Guilhem’s father Jean—who the company is named for—had been a distiller in the north of France. “I spent all my childhood in a small distillery,” Guilhem says. But in 1989, his father sold his stills and moved to the south of France where he spent a couple of years learning wine. Eventually, the family ended up in Cognac. The 1990s were a bad time for Cognac, coinciding with the Japanese financial crisis. “By 1992, the value of Cognac was nothing,” Guilhem says. Over the next decade, his father worked as an independent broker and in 1999 he bought five casks of his own to sell.
By 2004, when Guilhem took over the business, they were doing about 200,000 euros a year in sales. “I wanted to build a Cognac house, and I needed stock. And a house,” he says. To acquire stock—buying barrels for $10,000 or more—one obviously needs a large amount of capital. Guilhem worked with Camus as a buyer for over seven years. That experience with the bigger house was invaluable.
“In 2004, it was not like it is now,” he says. “Fifteen years ago, there were no young people in Cognac. I was 23, 24 years old, and the older merchants were happy to find a young guy like me.” He adds: “You have to have relationships with older producers, older merchants. They’re the ones who have the old Cognac.”
Giulhem insists that a merchant must be sensitive and respectful to the liquid history that’s entrusted to him, and to the people who’ve made it. As an example, Guilhem pointed to a sample that had been brought to him by a 75-year-old man. This Cognac came from casks of the man’s brother, recently deceased, which had been distilled after the brother’s first harvest, in 1961.
“This was a guy who sold everything, every cask, during his whole life. But he kept two casks from his very first harvest. He kept these casks for 60 years,” he says. “It’s not a question of money. That’s not why he’s selling this. It’s very very emotional. So, how can I take this and then just blend into an XO? These barrels have to be respected.” That’s why every Grosperrin bottle has a short essay on the label, giving a brief history of the family, the place, and an explanation of why this batch is unique.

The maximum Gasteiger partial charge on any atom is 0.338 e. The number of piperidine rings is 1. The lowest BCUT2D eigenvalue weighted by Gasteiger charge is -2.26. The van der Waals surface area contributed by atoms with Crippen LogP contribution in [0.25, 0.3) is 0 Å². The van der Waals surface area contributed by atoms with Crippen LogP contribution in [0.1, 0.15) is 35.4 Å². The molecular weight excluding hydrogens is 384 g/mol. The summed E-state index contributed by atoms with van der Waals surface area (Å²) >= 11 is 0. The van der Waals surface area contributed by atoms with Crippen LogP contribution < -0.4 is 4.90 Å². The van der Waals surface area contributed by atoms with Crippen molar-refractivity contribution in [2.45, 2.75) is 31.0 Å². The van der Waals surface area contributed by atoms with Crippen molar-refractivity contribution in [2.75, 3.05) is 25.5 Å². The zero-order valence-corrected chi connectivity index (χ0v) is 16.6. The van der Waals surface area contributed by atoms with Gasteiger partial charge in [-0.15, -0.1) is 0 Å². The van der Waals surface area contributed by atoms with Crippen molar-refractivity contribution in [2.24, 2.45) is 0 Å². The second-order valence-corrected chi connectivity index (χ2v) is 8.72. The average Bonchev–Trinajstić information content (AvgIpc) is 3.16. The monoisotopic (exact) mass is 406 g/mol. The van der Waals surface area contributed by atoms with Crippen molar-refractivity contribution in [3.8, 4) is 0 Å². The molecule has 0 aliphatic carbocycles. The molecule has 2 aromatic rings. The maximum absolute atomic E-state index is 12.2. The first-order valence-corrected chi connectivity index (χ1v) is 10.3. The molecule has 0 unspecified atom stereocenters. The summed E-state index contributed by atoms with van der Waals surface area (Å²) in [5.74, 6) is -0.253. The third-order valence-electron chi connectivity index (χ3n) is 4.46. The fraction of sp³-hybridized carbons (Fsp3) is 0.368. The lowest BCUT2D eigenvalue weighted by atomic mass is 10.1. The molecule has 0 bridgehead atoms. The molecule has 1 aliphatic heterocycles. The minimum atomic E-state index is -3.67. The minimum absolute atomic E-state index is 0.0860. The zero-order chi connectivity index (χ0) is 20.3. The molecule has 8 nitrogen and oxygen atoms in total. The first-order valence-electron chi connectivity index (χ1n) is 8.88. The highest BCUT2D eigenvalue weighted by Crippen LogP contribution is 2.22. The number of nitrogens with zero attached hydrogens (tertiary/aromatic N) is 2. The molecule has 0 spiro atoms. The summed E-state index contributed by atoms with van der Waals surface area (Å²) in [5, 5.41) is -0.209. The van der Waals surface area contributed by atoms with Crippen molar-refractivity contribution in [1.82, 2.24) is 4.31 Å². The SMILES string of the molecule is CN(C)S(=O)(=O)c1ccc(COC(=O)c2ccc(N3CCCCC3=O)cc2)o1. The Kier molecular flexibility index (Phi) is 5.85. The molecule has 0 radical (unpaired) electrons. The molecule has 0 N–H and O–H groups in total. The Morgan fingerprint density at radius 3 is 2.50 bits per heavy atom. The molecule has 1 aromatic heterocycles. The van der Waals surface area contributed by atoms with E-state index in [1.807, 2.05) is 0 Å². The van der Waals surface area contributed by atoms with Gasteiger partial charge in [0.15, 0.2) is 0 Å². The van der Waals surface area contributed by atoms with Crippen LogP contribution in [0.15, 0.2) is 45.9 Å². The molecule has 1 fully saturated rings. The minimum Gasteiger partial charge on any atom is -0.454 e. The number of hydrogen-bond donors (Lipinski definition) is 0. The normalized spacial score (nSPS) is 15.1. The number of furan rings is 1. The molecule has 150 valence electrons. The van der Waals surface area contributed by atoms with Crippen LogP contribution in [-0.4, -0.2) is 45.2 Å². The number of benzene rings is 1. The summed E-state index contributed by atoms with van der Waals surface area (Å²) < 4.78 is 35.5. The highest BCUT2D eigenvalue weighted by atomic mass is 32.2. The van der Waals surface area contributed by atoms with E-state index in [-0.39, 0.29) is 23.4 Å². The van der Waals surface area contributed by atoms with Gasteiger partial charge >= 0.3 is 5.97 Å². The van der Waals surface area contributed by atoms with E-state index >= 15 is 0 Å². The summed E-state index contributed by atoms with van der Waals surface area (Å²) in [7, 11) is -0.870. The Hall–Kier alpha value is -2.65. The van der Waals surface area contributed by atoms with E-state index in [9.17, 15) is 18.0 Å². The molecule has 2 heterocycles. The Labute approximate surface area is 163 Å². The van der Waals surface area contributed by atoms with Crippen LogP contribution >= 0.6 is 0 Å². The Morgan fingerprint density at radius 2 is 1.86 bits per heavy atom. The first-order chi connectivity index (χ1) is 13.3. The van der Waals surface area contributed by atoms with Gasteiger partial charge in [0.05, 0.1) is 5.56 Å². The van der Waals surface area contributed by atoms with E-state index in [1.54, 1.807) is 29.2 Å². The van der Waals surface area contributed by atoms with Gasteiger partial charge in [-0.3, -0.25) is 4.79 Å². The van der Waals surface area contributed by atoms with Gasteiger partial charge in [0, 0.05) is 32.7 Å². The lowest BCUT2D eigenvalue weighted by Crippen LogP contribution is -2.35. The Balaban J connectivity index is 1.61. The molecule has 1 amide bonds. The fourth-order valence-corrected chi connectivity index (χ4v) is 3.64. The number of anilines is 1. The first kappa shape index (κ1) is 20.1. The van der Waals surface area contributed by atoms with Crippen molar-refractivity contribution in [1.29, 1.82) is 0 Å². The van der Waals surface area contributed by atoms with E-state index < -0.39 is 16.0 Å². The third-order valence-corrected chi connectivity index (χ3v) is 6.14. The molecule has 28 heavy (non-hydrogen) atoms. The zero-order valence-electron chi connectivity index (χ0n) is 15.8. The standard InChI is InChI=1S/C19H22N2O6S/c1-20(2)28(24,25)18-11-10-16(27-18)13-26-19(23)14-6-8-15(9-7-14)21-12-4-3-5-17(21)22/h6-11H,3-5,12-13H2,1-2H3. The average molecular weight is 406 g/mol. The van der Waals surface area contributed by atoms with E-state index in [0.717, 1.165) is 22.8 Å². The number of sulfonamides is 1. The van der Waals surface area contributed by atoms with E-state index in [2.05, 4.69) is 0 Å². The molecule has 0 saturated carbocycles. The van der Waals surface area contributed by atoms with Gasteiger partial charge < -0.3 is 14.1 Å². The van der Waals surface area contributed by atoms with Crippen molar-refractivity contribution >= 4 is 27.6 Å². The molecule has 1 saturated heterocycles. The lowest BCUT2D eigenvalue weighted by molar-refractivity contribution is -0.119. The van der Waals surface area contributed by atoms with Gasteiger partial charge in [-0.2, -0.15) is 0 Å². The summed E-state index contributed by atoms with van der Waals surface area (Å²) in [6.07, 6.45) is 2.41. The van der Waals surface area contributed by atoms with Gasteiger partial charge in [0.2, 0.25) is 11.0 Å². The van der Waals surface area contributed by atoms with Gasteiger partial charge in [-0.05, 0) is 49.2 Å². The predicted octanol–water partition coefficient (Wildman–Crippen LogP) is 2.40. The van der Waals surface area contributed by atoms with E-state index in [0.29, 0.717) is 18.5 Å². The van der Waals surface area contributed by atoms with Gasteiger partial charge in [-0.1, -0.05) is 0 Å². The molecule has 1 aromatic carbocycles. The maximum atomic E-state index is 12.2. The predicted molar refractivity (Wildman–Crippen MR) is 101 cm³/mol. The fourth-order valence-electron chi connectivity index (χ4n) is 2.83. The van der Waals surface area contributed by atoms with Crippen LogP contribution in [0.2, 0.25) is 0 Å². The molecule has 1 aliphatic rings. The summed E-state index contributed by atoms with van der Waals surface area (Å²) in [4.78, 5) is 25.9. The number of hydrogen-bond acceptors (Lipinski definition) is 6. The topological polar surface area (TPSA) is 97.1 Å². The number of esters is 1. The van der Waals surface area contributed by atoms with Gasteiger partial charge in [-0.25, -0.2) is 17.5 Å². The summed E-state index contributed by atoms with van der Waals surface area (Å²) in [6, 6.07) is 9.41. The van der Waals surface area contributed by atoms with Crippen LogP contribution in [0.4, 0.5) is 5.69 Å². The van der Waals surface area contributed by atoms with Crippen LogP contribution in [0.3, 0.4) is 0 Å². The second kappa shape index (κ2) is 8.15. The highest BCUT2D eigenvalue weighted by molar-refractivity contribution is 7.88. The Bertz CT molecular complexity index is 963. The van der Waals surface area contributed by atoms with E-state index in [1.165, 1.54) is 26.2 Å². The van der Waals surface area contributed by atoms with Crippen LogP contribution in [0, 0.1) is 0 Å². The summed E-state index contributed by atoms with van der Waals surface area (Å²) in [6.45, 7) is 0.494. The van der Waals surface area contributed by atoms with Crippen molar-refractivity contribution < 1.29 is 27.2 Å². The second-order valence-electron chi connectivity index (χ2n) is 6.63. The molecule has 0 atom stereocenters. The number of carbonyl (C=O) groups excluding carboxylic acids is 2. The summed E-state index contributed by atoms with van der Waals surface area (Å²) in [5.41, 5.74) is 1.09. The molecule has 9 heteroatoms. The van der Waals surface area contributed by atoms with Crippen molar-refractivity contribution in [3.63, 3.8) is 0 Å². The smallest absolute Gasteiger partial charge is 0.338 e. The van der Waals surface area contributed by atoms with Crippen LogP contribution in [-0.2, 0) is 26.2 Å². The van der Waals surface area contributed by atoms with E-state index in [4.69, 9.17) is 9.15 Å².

“The big brands, they have no consideration for this kind of thing,” he says. “This is our strength. I can afford to have long talks with a producer over 20 liters.”
Once Grosperrin acquires a cask, it will still age a number of years in his cellar in Saintes. About 25-30% of the age is generally in the Grosperrin cellar. A 40-year-old Cognac has likely spent a decade under Guilhem’s watchful eye.
Beyond a romantic story, a cask has to pass muster. Guilhem’s taste, of course, but a cask acquired by Grosperrin also undergoes lab analysis. “None of our Cognacs have boisé, zero percent,” he says, refering to the mixture of sugar, oak chips and lower-proof brand, that’s a permitted additive to Cognac, to intensify its taste and texture and make it appear older than it is. “With analysis we can detect boisé immediately.”
Guilhem showed me thick binders of lab analysis he’s done on many bottles of well-known Cognac brands. Based on his analysis, it’s shocking how many highly regarded producers rely on boisé or other additives. “You will be surprised by the number of people who say, ‘Oh, we are natural,’ but they are not.” (NOTE: I am mulling how to approach this topic, including Guilhem’s basis of analysis for an upcoming issue of Brandy Advocate).
I’m hopeful that Guilhem’s new partnership with Maison Villevert means that Cognac Grosperrin will soon have a new US importer, and we will soon begin to see more of these special, unicorn bottlings.